are your go-to resources for events and other happenings?
pages (‘Vientiane Social’ and ‘Paisai’ especially); local knowledge (friends
and colleagues); word of mouth. Re. culture: some long-time expats have written
books about Laos and Lao culture. Robert Cooper
is one. If you want to get
deeper into the way Laos works and (partly) thinks, look no further than the
‘Doctor Siri’ series, detective stories centered about the good doctor set in
the 70s-80s and written by Colin Cotterill
difficult things about living in Vientiane?
heat; the mozzies (I caught dengue last summer); the cultural desert (even if
some embassies do try to organise events); the lack of interests within a
two-hour drive radius; absence of a shopping mall (for a big air-conditioned
space where you can walk and chill).
adventure at post:
fever, no doubt. We realised the paucity of Lao healthcare just by stepping (or
crawling, for me) into the main hospital of the country. Dengue had already
been diagnosed, but they treated me for a lack of fluorine… The hospital
couldn’t even arrange an ambulance to a Thai hospital, so we had to call a
colleague of my wife’s to drive us to the border bridge some 20k away, where a
Thai ambulance was waiting to take me to a proper medical facility.
How’s that’s for a bad adventure?
there are good adventures too… a motorbike ride up to Luang Prabang
(north of the country) on the nearly finished new road – the scenery,
alternating between sugar loaf peaks, Scottish-like plateaus, wooden villages,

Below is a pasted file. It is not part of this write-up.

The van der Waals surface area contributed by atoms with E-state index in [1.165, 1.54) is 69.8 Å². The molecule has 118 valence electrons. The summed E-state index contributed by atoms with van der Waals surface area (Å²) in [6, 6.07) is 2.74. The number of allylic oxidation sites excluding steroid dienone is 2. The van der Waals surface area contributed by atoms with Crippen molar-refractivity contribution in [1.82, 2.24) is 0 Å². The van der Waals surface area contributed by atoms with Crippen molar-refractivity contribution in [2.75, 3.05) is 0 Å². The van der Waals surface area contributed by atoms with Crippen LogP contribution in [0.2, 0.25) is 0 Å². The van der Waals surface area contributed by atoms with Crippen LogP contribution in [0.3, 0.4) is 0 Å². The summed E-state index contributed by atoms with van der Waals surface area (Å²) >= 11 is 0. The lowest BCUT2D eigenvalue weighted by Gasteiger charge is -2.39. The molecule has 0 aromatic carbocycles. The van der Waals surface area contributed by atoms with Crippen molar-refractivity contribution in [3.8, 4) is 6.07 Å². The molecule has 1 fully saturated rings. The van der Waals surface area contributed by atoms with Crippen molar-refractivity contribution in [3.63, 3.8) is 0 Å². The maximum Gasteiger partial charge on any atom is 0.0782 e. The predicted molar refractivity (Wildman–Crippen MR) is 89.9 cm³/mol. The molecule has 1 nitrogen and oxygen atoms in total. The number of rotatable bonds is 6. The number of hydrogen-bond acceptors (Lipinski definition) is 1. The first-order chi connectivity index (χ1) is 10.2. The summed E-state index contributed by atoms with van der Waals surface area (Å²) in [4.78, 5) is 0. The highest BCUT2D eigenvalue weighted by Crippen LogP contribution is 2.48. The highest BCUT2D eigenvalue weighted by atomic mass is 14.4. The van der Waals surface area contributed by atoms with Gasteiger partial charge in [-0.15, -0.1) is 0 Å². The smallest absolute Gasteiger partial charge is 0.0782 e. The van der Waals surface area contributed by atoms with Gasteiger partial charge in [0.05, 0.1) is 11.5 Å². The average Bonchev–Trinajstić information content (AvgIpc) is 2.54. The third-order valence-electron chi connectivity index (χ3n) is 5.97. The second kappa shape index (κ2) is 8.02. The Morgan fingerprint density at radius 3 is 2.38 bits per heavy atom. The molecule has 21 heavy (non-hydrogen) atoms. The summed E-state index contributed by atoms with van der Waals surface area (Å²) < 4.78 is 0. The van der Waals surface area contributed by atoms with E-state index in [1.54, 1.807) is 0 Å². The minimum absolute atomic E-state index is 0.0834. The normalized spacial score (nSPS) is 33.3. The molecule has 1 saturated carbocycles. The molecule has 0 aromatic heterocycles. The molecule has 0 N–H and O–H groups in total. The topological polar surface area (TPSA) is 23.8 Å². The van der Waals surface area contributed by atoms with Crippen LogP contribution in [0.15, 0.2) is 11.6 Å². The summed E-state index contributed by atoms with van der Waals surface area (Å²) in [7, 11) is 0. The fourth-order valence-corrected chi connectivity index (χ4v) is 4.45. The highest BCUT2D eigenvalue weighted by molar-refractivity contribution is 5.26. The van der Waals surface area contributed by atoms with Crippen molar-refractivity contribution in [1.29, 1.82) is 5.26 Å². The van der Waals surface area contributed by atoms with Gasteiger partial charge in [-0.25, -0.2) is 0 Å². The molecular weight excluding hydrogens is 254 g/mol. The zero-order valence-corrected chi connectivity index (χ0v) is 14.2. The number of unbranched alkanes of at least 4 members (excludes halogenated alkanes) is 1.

some traditional garment and pristine vegetation, is incredibly gorgeous.
Discovering Champassak (tremendously charming town forgotten by time and so zen
even monks can’t believe it) and Wat Phou (the biggest Kmer temple complex
outside of Cambodia) in the south of the country.
did you realize you were far from home?
two months, when it occurred to me that I wanted to go to the cinema and go
the most important thing about re-creating your home at post?
a motorbike addict, and if you gave me good clean roads and dealerships, it
could paper over lots of the cracks. Apart from that, books, our kitchen table
and a few posters.
things you can’t live without at post:
in the lounge. Air-con in the bedroom. Air-con in the kitchen. If those count
as one, Air-con, iPad to buy books easily and mineral water (water fountain
water here is devoid of all minerals known to man).
thing you thought you couldn’t live without but have had to:
the best advice someone ever gave you about the diplomatic life:
are many ways a posting can prove challenging.”
shorts and tee in the winter. Long sleeves and legs when dengue is roaming.
on Saturday night…what’s on the menu?
rolls, larp, and mango sticky rice, all of them pure delights.
would be your dream post and why?
Lisbon for great architecture and history, surfing, proper seasons, harsh
beauty of the language, fado and great roads.
thing I wish I’d been told before arriving:
very little to do…
Any parting words?
is a very, very beautiful country. Sadly Vientiane is right in the middle of
the least attractive (well, downright featureless) part of it – a big big plain
with nothing to give a third dimension to the town. Gorgeous Vang Vieng is the
closest beauty spot and a 2.30 hours’ drive away. Beautiful country, but
limiting in various ways, and it all depends on how you can cope.